Scott Galloway’s been on a rollercoaster these last few weeks. On one day his newsletter was winning awards, and the next his CNN+ show (along with the whole network) was being cancelled. Like I said – rollercoaster. How he handled it is worth stopping to reflect on.
We talk so much about the things people did to succeed. We don’t talk enough about when successful people stumble and how they stand up, brush themselves off, and get back to it. Galloway, whether you like him or not, does this a lot. In public. It’s something we can all learn from.
Here’s an excerpt from his note, “High School & CNN+”:
In sum, the secret to my success is … rejection. Specifically, my willingness to endure it. Everybody knows failure, everyone will experience tragedy. You will get fired, make bad investments, and fall in love with someone who doesn’t love you back. Worst of all, someone you love, and who loves you a great deal, will get sick and die. A core competence of successful people is the ability to mourn, and move on.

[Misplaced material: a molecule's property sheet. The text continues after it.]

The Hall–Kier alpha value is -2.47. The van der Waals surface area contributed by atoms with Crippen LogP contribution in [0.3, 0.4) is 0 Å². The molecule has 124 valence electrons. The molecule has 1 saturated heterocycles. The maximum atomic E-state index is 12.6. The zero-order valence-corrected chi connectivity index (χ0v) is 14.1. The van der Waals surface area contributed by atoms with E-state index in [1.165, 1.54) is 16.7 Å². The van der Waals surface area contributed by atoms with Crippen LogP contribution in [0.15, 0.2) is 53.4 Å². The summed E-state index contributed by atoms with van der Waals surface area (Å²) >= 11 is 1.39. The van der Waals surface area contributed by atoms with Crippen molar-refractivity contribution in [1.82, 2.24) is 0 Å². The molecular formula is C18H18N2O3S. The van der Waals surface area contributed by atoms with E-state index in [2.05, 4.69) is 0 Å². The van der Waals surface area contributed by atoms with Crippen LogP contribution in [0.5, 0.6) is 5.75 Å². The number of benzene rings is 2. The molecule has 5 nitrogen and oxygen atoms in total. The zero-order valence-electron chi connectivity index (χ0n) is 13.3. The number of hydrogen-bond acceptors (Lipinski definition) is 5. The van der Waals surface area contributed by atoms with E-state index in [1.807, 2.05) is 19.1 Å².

So, how to develop this skill? People find strength and resilience in different places. For me, it’s atheism. I do not believe this is a dress rehearsal, and at some point I’ll look into my sons’ eyes and know our relationship is coming to an end. And that’s OK — I’m less afraid than most to risk public failure (starting businesses, making predictions, approaching strangers, etc.) because I believe this will all be over soon. In addition, age has given me the courage to be more forthcoming with my emotions. To tell people I love them, that I admire them. Looking at important decisions through the lens of your deathbed usually yields the same answers: Go for it, and tell people you love them.
Life IS so rich. Amen.